By late 1966 community leaders in the Bedford-Stuyvesant section of Brooklyn were even more anxious than might have been expected after a year of escalating urban violence nationwide. The cause of their unease was the announced intention of their junior U.S. senator to implement a plan for the revitalization of their community. “They were still gun-shy,” Civil Court judge Thomas R. Jones later reflected, “not sure either of how long our allies would stay with us, or where this [plan] was going, . . . or who the money would come from, or a number of things. . . ....

  12. 7 “IT BECAME HIS ISSUE” FIGHTING FOR THE WAR ON POVERTY
    (pp. 169-194)

    Nineteen sixty-six was a Republican year, as the GOP gained forty-seven House seats, three Senate seats, and eight statehouses. With the nation’s social divide widening and the center of the political spectrum moving to the right, two developments provide interesting illustrations of the changing political landscape. In New York City, a civilian police review board recently launched by liberal mayor John Lindsay was eliminated by an overwhelming referendum vote. Despite support from every major state official except Republican governor Nelson Rockefeller, the board, designed to provide a check on multiplying concerns about police brutality against African Americans and Latinos, was...

  13. 8 “YOU CAN’T DENY THESE PEOPLE THE PRESIDENCY” THE 1968 CAMPAIGN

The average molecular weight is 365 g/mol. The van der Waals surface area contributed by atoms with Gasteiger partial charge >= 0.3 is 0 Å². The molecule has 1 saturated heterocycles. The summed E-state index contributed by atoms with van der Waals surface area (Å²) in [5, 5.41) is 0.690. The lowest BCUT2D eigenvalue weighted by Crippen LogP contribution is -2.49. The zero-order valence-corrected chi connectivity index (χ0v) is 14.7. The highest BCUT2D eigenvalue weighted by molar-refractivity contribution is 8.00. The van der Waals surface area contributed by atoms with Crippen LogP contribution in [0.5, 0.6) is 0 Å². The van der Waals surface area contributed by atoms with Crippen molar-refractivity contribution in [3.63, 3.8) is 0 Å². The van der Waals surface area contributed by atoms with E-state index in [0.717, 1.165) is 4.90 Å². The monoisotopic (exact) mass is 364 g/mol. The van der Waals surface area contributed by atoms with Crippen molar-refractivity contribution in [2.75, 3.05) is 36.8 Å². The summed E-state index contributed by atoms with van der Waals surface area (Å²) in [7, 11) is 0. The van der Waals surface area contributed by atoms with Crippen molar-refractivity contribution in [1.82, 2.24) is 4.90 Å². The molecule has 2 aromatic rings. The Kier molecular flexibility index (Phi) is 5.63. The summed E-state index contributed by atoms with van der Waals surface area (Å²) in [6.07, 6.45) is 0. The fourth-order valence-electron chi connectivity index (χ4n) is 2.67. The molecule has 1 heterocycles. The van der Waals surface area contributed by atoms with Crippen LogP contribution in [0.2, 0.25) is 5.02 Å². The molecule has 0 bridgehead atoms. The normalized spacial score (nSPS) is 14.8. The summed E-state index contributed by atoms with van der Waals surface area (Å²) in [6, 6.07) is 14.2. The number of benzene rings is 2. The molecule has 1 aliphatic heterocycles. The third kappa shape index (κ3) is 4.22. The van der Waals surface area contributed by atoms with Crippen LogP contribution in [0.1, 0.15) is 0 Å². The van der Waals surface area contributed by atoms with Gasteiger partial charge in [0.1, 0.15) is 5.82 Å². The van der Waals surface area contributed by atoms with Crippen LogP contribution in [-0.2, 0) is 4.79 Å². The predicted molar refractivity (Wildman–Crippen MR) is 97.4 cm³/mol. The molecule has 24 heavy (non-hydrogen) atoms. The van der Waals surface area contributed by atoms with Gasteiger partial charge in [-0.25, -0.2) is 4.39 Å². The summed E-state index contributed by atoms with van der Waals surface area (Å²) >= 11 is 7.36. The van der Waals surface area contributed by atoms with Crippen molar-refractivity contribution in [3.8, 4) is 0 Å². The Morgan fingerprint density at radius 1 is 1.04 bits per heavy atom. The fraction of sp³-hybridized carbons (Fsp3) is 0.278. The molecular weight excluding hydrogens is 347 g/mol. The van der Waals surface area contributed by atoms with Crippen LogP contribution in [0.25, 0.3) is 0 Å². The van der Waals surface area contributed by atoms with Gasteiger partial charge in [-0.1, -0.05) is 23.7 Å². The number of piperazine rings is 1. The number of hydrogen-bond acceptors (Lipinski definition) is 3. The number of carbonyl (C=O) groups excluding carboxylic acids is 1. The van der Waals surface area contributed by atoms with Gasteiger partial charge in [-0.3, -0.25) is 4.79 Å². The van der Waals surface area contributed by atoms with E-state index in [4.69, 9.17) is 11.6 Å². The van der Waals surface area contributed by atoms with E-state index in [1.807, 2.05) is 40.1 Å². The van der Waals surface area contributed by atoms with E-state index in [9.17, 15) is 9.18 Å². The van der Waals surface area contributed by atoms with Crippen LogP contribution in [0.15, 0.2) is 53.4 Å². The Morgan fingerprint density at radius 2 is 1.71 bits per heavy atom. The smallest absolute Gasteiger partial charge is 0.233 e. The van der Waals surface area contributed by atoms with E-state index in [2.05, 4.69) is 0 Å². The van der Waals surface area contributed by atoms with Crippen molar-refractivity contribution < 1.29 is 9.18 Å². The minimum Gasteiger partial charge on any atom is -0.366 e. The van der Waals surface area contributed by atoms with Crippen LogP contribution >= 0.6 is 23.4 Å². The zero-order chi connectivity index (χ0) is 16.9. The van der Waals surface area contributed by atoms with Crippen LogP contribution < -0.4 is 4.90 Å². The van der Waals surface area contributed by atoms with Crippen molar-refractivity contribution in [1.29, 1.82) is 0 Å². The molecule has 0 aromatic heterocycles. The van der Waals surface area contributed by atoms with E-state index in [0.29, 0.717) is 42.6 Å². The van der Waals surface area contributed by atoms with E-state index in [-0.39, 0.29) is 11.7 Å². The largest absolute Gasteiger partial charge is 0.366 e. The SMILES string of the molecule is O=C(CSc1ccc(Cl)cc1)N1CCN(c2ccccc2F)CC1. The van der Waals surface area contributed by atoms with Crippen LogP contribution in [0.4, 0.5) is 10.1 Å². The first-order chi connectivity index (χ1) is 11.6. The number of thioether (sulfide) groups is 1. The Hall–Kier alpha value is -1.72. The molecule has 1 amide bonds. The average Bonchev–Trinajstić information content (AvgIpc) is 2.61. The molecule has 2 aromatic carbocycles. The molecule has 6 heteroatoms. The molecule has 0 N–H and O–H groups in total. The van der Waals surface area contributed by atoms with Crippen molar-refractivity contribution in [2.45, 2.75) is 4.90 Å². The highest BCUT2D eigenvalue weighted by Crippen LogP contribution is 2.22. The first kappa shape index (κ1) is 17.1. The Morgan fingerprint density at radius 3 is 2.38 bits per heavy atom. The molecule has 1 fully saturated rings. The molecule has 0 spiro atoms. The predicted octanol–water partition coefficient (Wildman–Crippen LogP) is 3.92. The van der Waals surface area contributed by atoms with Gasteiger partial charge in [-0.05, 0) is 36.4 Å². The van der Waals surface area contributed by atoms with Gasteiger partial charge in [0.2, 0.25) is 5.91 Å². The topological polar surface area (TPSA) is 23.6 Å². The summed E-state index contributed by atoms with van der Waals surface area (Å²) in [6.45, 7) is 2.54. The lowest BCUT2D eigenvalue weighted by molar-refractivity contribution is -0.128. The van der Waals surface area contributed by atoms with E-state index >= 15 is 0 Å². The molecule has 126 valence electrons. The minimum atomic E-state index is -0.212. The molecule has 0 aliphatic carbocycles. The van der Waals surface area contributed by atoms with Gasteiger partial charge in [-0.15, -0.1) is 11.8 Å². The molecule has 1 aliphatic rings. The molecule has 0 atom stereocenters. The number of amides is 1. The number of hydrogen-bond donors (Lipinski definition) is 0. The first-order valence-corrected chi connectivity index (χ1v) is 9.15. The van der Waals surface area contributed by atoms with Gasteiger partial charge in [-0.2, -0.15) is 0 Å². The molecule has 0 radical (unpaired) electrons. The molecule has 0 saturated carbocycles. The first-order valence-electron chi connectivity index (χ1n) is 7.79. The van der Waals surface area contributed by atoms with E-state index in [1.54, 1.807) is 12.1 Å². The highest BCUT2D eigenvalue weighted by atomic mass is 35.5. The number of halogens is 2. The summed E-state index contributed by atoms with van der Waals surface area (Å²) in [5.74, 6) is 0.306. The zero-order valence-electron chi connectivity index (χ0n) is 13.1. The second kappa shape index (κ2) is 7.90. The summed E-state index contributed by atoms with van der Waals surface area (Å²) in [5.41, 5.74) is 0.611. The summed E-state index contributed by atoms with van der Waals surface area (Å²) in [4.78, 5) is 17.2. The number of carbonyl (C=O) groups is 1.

(pp. 195-219)

    While it seemed highly unlikely to most observers in the fall of 1967 that any Democrat would be able to wrest the nomination away from the incumbent president, liberal activist Allard Lowenstein had been at work organizing a “Dump Johnson” movement and targeted Kennedy as the candidate to lead the charge. Kennedy was sympathetic but thought the proposition unrealistic. In late September, Lowenstein, Arthur Schlesinger Jr., and others met at Kennedy’s suburban Virginia home to discuss the election. Kennedy contended that if he were the first announced candidate, the campaign would be deemed personal. “No one would believe I was...

  14. CONCLUSION
    (pp. 220-230)

    Journalist J. Anthony Lukas was struck by the diversity of mourners who came to pay their respects at St. Patrick’s Cathedral. “World statesmen in formal dark suits stood next to Harlem school boys in torn Levis and sneakers,” Lukas reported. “Suburban housewives in trim fashionable suits waited side by side with young Puerto Rican girls who fingered worn rosary beads.” TheNew York Timesreporter was most taken with the turnout of the poor and the young. “At times every fourth or fifth face in the line seemed to be that of a Negro or a Puerto Rican,” Lukas wrote,...

  15. NOTES
    (pp. 231-312)
  16. INDEX
    (pp. 313-324)
  17. Back Matter
    (pp. 325-326)